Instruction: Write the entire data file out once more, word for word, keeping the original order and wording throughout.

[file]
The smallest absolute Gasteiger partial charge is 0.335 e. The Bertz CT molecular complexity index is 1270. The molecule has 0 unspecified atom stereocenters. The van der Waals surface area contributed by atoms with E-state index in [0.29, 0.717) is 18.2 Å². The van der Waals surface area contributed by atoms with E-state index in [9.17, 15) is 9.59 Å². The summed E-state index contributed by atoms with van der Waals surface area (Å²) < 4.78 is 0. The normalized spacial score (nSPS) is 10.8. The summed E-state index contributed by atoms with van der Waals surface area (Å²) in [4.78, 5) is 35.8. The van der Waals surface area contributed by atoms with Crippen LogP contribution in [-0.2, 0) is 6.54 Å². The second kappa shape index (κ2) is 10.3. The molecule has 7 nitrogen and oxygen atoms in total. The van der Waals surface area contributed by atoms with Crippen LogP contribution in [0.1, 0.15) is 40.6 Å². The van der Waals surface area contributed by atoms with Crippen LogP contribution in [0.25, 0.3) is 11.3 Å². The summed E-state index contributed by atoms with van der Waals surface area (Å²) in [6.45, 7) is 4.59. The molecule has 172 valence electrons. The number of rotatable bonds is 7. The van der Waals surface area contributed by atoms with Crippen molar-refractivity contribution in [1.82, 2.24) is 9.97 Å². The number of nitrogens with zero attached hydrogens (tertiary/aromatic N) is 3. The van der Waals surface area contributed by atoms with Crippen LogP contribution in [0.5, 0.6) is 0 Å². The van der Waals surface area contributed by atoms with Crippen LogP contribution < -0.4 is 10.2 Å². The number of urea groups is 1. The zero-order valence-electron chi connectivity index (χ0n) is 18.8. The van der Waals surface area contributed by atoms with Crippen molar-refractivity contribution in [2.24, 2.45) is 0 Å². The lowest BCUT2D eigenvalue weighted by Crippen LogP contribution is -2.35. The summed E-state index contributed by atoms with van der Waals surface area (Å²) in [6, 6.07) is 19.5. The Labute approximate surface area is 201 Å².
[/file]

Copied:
The smallest absolute Gasteiger partial charge is 0.335 e. The Bertz CT molecular complexity index is 1270. The molecule has 0 unspecified atom stereocenters. The van der Waals surface area contributed by atoms with E-state index in [0.29, 0.717) is 18.2 Å². The van der Waals surface area contributed by atoms with E-state index in [9.17, 15) is 9.59 Å². The summed E-state index contributed by atoms with van der Waals surface area (Å²) < 4.78 is 0. The normalized spacial score (nSPS) is 10.8. The summed E-state index contributed by atoms with van der Waals surface area (Å²) in [4.78, 5) is 35.8. The van der Waals surface area contributed by atoms with Crippen LogP contribution in [-0.2, 0) is 6.54 Å². The second kappa shape index (κ2) is 10.3. The molecule has 7 nitrogen and oxygen atoms in total. The van der Waals surface area contributed by atoms with Crippen LogP contribution in [0.1, 0.15) is 40.6 Å². The van der Waals surface area contributed by atoms with Crippen LogP contribution in [0.25, 0.3) is 11.3 Å². The summed E-state index contributed by atoms with van der Waals surface area (Å²) in [6.45, 7) is 4.59. The molecule has 172 valence electrons. The number of rotatable bonds is 7. The van der Waals surface area contributed by atoms with Crippen molar-refractivity contribution in [1.82, 2.24) is 9.97 Å². The number of nitrogens with zero attached hydrogens (tertiary/aromatic N) is 3. The van der Waals surface area contributed by atoms with Crippen LogP contribution in [0.5, 0.6) is 0 Å². The van der Waals surface area contributed by atoms with Crippen LogP contribution < -0.4 is 10.2 Å². The number of urea groups is 1. The zero-order valence-electron chi connectivity index (χ0n) is 18.8. The van der Waals surface area contributed by atoms with Crippen molar-refractivity contribution in [2.24, 2.45) is 0 Å². The lowest BCUT2D eigenvalue weighted by Crippen LogP contribution is -2.35. The summed E-state index contributed by atoms with van der Waals surface area (Å²) in [6, 6.07) is 19.5. The Labute approximate surface area is 201 Å².